but sure." Lehr showed wonderful ability at
the position of tackle on the football field. He
will no doubt soon acquire fame and distinc-
tion when he takes up his work in the field of
Boxwell Graduate, l9l l.
Beulah is one of our sure enough heavy
weights, who, although at all times retaining
her poise and dignity, is not slow to assert her
rights. We wouldn't advise you to oppose
Beulah in any way, or there might be trouble
with the result that you would be the leading
man in a cute little funeral. Beulah is a dil-
igent student, a willing helper and a faithful
RALPH KLINGLER HELEN MARGUERITE RUSSELL VON SPELLMAN
Boxwell Graduate, l9l0g Class President,
1913-14g Co. G, 0. N. G.g Baseball, l9l2-
Poor Ralph! We are afraid the lure of
politics will be the undoing of him. He is a
born politician and can't help it. Ralph ex-
presses the utmost faith in Woodrow, and to
him William Jennings is a patron saint. No
member of A. H. S. need be surprised if he
takes up the daily paper twenty years hence
and reads in large head-lines the account of the
Honorable Ralph Klinglefs eloquent speech on
the floor of the Senate.
Ada Grammar School, l9l l.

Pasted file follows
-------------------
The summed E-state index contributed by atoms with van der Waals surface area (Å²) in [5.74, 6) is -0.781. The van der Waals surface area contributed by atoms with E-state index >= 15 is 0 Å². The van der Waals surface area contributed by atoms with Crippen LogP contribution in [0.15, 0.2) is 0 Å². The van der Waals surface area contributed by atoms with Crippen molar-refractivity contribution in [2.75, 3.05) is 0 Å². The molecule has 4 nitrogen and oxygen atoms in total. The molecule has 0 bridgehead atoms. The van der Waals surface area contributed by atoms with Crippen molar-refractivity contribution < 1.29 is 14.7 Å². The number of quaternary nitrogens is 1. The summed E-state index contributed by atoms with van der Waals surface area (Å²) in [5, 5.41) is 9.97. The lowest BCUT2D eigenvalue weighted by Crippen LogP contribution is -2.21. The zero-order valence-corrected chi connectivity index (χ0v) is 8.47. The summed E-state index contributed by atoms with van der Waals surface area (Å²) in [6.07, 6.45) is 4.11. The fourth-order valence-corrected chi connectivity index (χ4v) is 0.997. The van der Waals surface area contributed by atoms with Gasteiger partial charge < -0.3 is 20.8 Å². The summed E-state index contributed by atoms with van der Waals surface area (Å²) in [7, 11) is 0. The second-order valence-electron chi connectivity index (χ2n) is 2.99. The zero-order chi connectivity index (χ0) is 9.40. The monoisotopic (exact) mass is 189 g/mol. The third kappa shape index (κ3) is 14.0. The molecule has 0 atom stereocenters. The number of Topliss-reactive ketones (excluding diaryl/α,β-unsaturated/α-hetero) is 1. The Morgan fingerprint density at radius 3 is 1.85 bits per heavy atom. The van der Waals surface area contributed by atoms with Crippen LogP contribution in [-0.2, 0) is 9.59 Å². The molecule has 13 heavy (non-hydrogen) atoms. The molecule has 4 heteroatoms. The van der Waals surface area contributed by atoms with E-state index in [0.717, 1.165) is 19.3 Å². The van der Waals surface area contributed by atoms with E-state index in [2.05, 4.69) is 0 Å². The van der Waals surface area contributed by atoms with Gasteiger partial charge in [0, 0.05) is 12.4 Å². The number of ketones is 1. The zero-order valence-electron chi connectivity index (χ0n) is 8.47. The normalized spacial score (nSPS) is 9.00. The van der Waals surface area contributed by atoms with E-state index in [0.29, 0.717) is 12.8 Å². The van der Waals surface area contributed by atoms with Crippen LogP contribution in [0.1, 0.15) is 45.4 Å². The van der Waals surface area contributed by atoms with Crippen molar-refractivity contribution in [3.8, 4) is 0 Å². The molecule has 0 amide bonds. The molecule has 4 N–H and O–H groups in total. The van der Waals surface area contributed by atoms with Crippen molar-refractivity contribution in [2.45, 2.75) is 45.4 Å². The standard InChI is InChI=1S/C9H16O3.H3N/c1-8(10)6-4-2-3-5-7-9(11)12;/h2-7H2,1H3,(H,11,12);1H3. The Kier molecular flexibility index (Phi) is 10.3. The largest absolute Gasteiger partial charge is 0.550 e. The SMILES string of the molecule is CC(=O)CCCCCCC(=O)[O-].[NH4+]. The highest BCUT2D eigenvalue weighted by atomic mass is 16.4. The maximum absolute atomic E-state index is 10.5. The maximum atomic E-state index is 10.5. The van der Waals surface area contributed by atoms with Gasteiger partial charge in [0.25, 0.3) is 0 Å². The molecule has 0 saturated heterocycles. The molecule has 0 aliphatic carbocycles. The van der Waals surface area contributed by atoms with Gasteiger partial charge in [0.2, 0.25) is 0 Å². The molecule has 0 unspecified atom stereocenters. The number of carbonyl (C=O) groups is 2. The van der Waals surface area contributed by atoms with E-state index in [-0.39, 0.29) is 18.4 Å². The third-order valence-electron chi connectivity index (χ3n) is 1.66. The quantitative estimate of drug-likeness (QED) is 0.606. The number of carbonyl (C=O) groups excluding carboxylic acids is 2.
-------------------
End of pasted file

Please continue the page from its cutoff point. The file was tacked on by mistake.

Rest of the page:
Helen has been somewhat of a shark in her
classes. She is very much interested in muni-
tions of warfare inasmuch as she displays large
quantities of powder. Helen is jolly and
sociable, having taken a prominent part in all
social activities of the class. We understand
that her aspirations run in the direction of being
a teacher of Domestic Science.
Football, l9ll-l2-l3-l4: Basket Ball,
1913-I4-15: Baseball, l9l2-I3-I4-I5.
Von spends his time as a man of leisure and
at odd moments studies a little. He is our star
athlete. He seems to take to athletics as nat-
urally as a duck does to water. His special
abilities are not conhned to any one game, as
he seems to play each one with equal slcill.
Vonis of such a disposition that, like the tea-
kettle, he is able to whistle though in water up
to his nose.
Boxwell Graduate, 1911: Carey High
School, 1913g Vanlue High School, 1914.
Modest, studious, lady-like, and pleasant are
some synonyms for Jessie. We made our first
acquaintance with her this year. All her asso-
ciations with the members of the class have been
of the most friendly sort. She has the best
wishes of the best class that ever graduatd from
Ada High School. i
"May there ever be roses in her pathway and
may her shadow never grow less."
Boxwell Graduate, 191 1.
Carey, the sport of the Senior class, is a
strictly guaranteed article in every way. Paul
can play the piano, Paul can read Virgil, and
Paul can write notes, but most of all Paul can